“Our program’s tagline, ‘There’s no such thing as a lesser person,’ expresses her values,’” SMU’s Dr. Rick Halperin said of his mother, Ruth.

He doesn’t remember who it was, but someone asked if he’d come to Dallas. He answered, “If I can have such a hat as your cowboy hat.” He came and he got the hat. He returned and received boots. On this trip, he jokes, maybe he’ll be gifted a horse!

Sharansky’s life is why Halperin does the work he does. To interview him, a man he’s looked up to for decades, is extraordinary.

“I’m appreciative and thrilled to share this evening with Mr. Sharansky,” said Halperin. “We all need to know about him and to understand his struggle. He’s nothing less than remarkable.”

Halperin was born in Alabama and raised during the height of the civil rights movement and the Vietnam War. He credits his mother, Ruth Halperin, with his life’s path.

“My mother raised me to believe in human dignity, to have manners and to know there’s no such thing as a ‘lesser person,’” he said. “Our program’s tagline, ‘There’s no such thing as a lesser person,’ expresses her values.”

Halperin earned degrees at George Washington University, Southern Methodist University and Auburn University before coming to teach at SMU in 1985. Outside of the classroom he enjoys time with his longtime partner, Lauren Seipp; his service of 52 years to Amnesty International, three of 13 years on its board as president; and, for nearly 40 years, his playing in the Temple Shalom Softball League, this year with Ruckel’s Bananas.

In 1986, he began taking students out of the classroom and into the world. Except for two years, due to the pandemic, he’s made annual treks to Poland. In 2005, Lauren Embrey, a liberal arts master’s candidate, took her sons Jeffery and Lindsay on Halperin’s tour of 13 concentration camps, and the seed was planted.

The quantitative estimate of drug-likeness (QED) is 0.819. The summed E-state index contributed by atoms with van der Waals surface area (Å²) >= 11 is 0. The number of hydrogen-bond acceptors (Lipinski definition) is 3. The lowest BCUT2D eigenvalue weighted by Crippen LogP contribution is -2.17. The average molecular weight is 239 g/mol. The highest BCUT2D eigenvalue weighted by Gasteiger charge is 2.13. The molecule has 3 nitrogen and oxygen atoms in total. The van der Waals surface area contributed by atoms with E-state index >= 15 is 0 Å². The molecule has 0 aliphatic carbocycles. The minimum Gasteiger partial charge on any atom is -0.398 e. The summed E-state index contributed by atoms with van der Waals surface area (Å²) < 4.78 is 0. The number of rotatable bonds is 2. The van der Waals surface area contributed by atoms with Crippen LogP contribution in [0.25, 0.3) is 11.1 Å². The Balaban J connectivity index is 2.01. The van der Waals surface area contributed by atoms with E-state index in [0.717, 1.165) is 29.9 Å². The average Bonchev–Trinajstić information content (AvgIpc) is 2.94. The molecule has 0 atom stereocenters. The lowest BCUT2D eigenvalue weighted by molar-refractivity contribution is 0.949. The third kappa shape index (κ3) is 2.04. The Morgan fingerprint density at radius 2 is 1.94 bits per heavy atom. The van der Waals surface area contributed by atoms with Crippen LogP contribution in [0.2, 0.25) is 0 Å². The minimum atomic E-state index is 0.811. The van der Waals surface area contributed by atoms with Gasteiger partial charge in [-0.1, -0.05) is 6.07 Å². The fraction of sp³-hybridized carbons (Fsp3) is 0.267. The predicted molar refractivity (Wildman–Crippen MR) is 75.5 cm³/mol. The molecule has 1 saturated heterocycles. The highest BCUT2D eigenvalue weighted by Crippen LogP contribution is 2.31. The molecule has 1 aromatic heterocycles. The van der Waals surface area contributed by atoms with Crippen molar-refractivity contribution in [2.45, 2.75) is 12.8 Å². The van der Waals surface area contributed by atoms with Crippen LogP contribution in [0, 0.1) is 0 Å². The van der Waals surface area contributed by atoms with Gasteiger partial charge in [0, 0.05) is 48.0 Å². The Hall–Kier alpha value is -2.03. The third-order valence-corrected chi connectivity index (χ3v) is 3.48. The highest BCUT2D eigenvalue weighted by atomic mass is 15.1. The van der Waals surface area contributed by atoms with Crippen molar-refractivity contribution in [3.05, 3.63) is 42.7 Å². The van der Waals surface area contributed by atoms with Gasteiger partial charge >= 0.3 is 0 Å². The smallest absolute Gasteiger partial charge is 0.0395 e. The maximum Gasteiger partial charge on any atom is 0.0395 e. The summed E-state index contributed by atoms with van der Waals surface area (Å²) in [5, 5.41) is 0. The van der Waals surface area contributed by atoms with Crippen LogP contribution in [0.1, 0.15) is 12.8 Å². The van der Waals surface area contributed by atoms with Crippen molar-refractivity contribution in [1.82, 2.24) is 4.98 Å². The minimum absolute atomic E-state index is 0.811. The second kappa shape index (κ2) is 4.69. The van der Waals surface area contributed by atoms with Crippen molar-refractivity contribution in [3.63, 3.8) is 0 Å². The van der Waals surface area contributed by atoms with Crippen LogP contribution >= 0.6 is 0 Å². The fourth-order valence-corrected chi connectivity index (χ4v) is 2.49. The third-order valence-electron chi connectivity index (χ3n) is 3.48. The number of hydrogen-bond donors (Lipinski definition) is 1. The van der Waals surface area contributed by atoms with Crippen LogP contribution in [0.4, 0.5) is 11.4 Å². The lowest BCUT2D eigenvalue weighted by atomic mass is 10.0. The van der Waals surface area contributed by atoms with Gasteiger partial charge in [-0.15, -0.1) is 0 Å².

“What I learned in class, and then on our trip, was integral. I should’ve learned so much in high school and as an undergrad moving into young adulthood,” said Embrey. “That I knew nothing about so many atrocities in the world was not OK. Knowing more, knowing anything, would have informed and guided me.”

When she returned, she spoke with her sister Gayle, with whom she was running their family’s Embrey Family Foundation. The sisters met with Halperin and asked about his dream, which within the year resulted in the founding of SMU’s Embrey Human Rights Program, now known as the SMU Human Rights Program.

“Rick has brought human rights to the forefront for our students and our community. He lives his work and is the example of kindness, dignity, equity and dedication to his work,” said Embrey.

More than 100 classes are offered, by 66 faculty members of nearly every school at SMU, for the interdisciplinary program with students majoring and minoring in the studies.

“Our program, one of nine in the country, looks like a mini-United Nations. It’s the most diverse program on campus with phenomenal students,” said Halperin. “Education is the gift that continues, and it has changed my life and that of hundreds of students. It is a legacy of the tragedy of the Holocaust.”

In 1978, when Sharansky was arrested, the Boston-based band Safam released the song “Leaving Mother Russia.” Years later, Safam played it for Sharansky himself.

“We are leaving Mother Russia, we have waited far too long. We are leaving Mother Russia, when they come for us, we’ll be gone,” Robbie Solomon penned. “For 15 centuries we’ve called this land our home. We love the Russian soil as much as anyone. In countless armies our young boys have died for you. Never did you call them ‘son,’ you always called them ‘Jew.’”

Forty-three years later, Sharansky is heading to Texas — his only U.S. appearances this season at Chabad of Plano/Collin County and Chabad Lubavitch of San Antonio — and he says “Thank G-d, we left.”

For details, tickets and sponsorships, visit

  • Post category:News
  • Post comments:0 Comments

Leave a Reply